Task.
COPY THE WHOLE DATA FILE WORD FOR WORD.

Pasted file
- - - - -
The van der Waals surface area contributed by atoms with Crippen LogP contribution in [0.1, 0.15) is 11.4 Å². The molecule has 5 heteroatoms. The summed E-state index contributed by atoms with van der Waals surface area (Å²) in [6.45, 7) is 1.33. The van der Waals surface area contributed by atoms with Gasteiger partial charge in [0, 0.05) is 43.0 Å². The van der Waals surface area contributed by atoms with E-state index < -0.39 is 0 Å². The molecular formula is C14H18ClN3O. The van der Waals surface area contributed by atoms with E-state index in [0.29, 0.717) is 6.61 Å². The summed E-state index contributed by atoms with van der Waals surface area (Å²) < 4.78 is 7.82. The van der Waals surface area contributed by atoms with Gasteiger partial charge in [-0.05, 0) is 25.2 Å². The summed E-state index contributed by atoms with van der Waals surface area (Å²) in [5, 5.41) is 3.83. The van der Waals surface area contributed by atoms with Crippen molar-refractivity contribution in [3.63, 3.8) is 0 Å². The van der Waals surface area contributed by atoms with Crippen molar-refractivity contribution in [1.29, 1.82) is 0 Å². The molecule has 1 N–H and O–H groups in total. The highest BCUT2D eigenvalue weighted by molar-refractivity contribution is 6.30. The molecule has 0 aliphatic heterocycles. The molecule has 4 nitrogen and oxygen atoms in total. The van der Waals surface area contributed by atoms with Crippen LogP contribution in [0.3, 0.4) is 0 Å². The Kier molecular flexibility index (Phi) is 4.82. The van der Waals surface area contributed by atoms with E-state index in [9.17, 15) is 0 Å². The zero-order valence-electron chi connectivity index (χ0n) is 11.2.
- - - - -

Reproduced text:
The van der Waals surface area contributed by atoms with Crippen LogP contribution in [0.1, 0.15) is 11.4 Å². The molecule has 5 heteroatoms. The summed E-state index contributed by atoms with van der Waals surface area (Å²) in [6.45, 7) is 1.33. The van der Waals surface area contributed by atoms with Gasteiger partial charge in [0, 0.05) is 43.0 Å². The van der Waals surface area contributed by atoms with E-state index < -0.39 is 0 Å². The molecular formula is C14H18ClN3O. The van der Waals surface area contributed by atoms with E-state index in [0.29, 0.717) is 6.61 Å². The summed E-state index contributed by atoms with van der Waals surface area (Å²) < 4.78 is 7.82. The van der Waals surface area contributed by atoms with Gasteiger partial charge in [-0.05, 0) is 25.2 Å². The summed E-state index contributed by atoms with van der Waals surface area (Å²) in [5, 5.41) is 3.83. The van der Waals surface area contributed by atoms with Crippen molar-refractivity contribution in [3.63, 3.8) is 0 Å². The van der Waals surface area contributed by atoms with Crippen molar-refractivity contribution in [1.29, 1.82) is 0 Å². The molecule has 1 N–H and O–H groups in total. The highest BCUT2D eigenvalue weighted by molar-refractivity contribution is 6.30. The molecule has 0 aliphatic heterocycles. The molecule has 4 nitrogen and oxygen atoms in total. The van der Waals surface area contributed by atoms with Crippen LogP contribution in [0.3, 0.4) is 0 Å². The Kier molecular flexibility index (Phi) is 4.82. The van der Waals surface area contributed by atoms with E-state index in [9.17, 15) is 0 Å². The zero-order valence-electron chi connectivity index (χ0n) is 11.2.